It may further be inferred that for him, political, economic and social change can best be achieved not through violence [and that the government should not keep itself busy from going to war, as in the case of the Vietnam War] nor by transforming a portion or a sector of society but what is needed is a restructuring of the society as a whole. King believed that a “revolution of values” is a matter of strict necessity. King’s views may be identified as “radical” in this sense.
He emphasized the need to restructure even how we think about black Americans or African Americans. It may be inferred that racism, the feeling of being superior over another race or ethnic group or nationality is grounded on the wrong premises; wrong modes of thinking and reasoning. It is by transforming our psyche and by appealing through reason and conscience that society as a whole may chart its rightful path towards genuine social change.
Third, he believed and fought not only for civil rights but also for economic changes especially labor rights and lobbied for law reforms to be enacted to protect Negroes from exploitation and oppressive schemes adopted by employers. These include fair treatment and equal work opportunity, just compensation, etc. This is how he carried out his beliefs in the Memphis Strike and the Poor People’s Campaign. King served as a voice crying for the emancipation not only of black Americans but also of other human beings from the chains of oppression.
Based on the above discussion, we can see why King believed that the problems and conflicts brought about by war, racism and economic injustice are all intertwined. What we can infer from his views is the interweaving and interconnecting patterns brought about by racism itself. Furthermore, the speech was made memorable as it was delivered at the Lincoln Memorial. Abraham Lincoln was the first to abolish the slave trade in the southern states during his term which was considered as a significant step towards racial equality in the United States.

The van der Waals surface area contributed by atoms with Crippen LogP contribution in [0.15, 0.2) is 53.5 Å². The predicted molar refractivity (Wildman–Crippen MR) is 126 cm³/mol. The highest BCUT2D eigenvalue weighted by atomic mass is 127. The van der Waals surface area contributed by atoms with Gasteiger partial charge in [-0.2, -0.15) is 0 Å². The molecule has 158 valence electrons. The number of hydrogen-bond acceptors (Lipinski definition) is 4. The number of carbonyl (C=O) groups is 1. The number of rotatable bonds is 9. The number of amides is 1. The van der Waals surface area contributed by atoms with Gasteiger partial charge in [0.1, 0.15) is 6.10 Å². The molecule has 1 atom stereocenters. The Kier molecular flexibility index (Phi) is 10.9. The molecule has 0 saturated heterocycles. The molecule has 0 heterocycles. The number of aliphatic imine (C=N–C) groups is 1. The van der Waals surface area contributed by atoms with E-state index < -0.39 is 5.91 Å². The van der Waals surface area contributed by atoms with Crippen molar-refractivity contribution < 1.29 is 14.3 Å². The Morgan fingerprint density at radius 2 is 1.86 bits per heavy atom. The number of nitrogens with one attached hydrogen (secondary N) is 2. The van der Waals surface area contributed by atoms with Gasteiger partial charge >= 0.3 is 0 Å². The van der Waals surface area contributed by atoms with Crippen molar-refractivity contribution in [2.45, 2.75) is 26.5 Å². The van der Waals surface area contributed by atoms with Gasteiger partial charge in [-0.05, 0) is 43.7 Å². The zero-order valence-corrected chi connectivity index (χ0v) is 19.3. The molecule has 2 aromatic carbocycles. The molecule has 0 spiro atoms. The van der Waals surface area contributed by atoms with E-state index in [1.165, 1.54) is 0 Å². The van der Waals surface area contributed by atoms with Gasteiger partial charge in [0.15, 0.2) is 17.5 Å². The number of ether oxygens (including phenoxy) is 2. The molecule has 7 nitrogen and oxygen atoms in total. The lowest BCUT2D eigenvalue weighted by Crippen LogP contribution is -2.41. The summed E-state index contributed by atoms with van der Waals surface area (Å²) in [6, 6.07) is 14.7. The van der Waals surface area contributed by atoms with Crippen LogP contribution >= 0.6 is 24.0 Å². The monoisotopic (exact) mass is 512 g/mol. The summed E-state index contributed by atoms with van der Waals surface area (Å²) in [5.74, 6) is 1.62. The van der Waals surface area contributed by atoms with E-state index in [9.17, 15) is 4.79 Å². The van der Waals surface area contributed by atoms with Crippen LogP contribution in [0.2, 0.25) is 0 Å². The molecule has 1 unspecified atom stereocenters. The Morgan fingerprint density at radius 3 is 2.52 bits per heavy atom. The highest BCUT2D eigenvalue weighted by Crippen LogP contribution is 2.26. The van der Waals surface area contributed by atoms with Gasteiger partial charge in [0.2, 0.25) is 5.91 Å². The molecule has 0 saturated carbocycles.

But racism is not in itself the root of the problem; it is merely an effect of a traceable cause. This cause, this root of racism, is none other than a distorted value system, a wrong frame of mind resulting to feelings of superiority and even contempt and hate which further results to taking an unfair advantage of other human beings, plus a very materialistic market essentially driven by capital.
The fault is, at bottom, deeply embedded with the minds of persons and a wrong value system, a wrong sense of pride and nationality, for it fails, in the Kantian sense, to respect persons for the sake of being human persons, not as mere means and tools that another person or race may use but as ends-in-themselves, possessing the capacity for rational thought, capable of making rational choices and thereby, beings that are autonomous and dignified and for the aforementioned reasons, deserve to be respected.
References: Carson, C. A Call to Conscience: The Landmark Speeches of Dr. Martin Luther King, Jr. : Warner Books; Reprint edition (2002). Fairclough, A. Martin Luther King, Jr. : University of Georgia Press, c. 1995.